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Divorce Advice for Men: Navigating the Journey With Confidence

by Dr. Jeffrey House, LMFT & Danielle Wright

In 2015, researcher Michael Rosenfeld published a paper with the American Sociological Association where he addressed the question, “Why are women more likely to initiate divorces, but not non-marital breakups?”

His research led him to discover that married women reported lower levels of relationship quality than married men. In contrast, women and men in non-marital relationships reported equal levels of relationship quality. He also mentioned that some women experience heterosexual marriage as oppressive or uncomfortable. “I think that marriage as an institution has been a little bit slow to catch up with expectations for gender equality,” Rosenfeld said.


“Wives still take their husbands’ surnames and are sometimes pressured to do so. Husbands still expect their wives to do the bulk of the housework and childcare. On the other hand, I think that non-marital relationships lack the historical baggage and expectations of marriage, which makes non-marital relationships more flexible and therefore more adaptable to modern expectations, including women’s expectations for gender equality.”


Navigating divorce for men can vastly differ from that of women—with 70% of women saying they will never remarry, while the opposite is true for divorced men. In most cases, a man will remarry given the benefits he reaps from the union. If the labor of marriage were split equally, would women be more likely to initiate a divorce? The answer is probably no. So, are men who marry ready for marriage in the first place? When we think of marriage, we think of two people coming together to share a home and a life together—raising children, traveling, etc.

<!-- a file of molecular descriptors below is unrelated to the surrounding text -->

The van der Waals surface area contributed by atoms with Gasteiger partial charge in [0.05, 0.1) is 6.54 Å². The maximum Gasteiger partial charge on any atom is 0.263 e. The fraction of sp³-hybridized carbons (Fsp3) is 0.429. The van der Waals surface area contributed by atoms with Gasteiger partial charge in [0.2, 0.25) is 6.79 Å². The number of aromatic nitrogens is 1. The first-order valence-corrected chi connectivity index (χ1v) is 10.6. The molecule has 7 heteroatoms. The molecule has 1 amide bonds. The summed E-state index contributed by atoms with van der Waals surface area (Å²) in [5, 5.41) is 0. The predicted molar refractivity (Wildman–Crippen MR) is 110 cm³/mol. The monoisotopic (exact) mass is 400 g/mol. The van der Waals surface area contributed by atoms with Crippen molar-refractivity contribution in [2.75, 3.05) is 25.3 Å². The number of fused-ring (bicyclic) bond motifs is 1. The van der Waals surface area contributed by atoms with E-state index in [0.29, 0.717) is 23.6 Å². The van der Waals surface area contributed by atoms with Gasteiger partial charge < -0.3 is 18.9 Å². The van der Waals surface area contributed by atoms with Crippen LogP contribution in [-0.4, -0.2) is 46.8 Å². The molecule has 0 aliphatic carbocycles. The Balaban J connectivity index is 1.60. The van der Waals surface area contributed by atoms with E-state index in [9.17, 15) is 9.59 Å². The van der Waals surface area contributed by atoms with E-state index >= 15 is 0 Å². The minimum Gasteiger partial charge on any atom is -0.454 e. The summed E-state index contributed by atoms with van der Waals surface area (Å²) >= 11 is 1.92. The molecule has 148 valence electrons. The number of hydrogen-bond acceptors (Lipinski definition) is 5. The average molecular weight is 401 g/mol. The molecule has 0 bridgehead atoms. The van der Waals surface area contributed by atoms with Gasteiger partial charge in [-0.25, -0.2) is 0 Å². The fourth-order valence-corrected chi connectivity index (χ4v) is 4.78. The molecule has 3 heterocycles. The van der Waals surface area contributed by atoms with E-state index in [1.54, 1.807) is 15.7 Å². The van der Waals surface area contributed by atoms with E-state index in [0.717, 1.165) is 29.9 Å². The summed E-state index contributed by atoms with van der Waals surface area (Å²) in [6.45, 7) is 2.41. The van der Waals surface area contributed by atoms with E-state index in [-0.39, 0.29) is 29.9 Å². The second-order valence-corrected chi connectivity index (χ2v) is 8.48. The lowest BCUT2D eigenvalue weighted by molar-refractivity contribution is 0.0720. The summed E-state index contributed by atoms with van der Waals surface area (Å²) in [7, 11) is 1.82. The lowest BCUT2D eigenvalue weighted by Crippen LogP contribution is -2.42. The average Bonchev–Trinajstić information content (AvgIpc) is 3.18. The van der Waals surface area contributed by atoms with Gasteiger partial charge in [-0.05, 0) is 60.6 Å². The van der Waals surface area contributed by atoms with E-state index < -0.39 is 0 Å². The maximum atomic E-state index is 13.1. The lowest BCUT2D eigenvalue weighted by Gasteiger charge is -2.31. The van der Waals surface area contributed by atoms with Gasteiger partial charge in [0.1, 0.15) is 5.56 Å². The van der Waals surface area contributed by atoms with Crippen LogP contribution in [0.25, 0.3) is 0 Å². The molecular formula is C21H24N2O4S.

But we also have to take into account the importance of providing. Men are expected to work and provide for their families while women are expected to raise the children and take on the bulk of the housework. However, if you’ve ever lived on your own, you would know how tiring it can be to work all day, come home to fix a meal, and then clean. Weekends are reserved for deep cleaning, laundry, and maybe hanging out with friends and/or loved ones.


As a married man or woman, that routine changes drastically; now you’re either simply going to work and coming home, or, for the woman, you’re home all day but cooking and cleaning profusely. Which would you prefer? We hear some men say that having children with a partner is less of a commitment than being married to them—in other words, having a family rely on you is the commitment, not the marriage itself, which, in some essence, is true.

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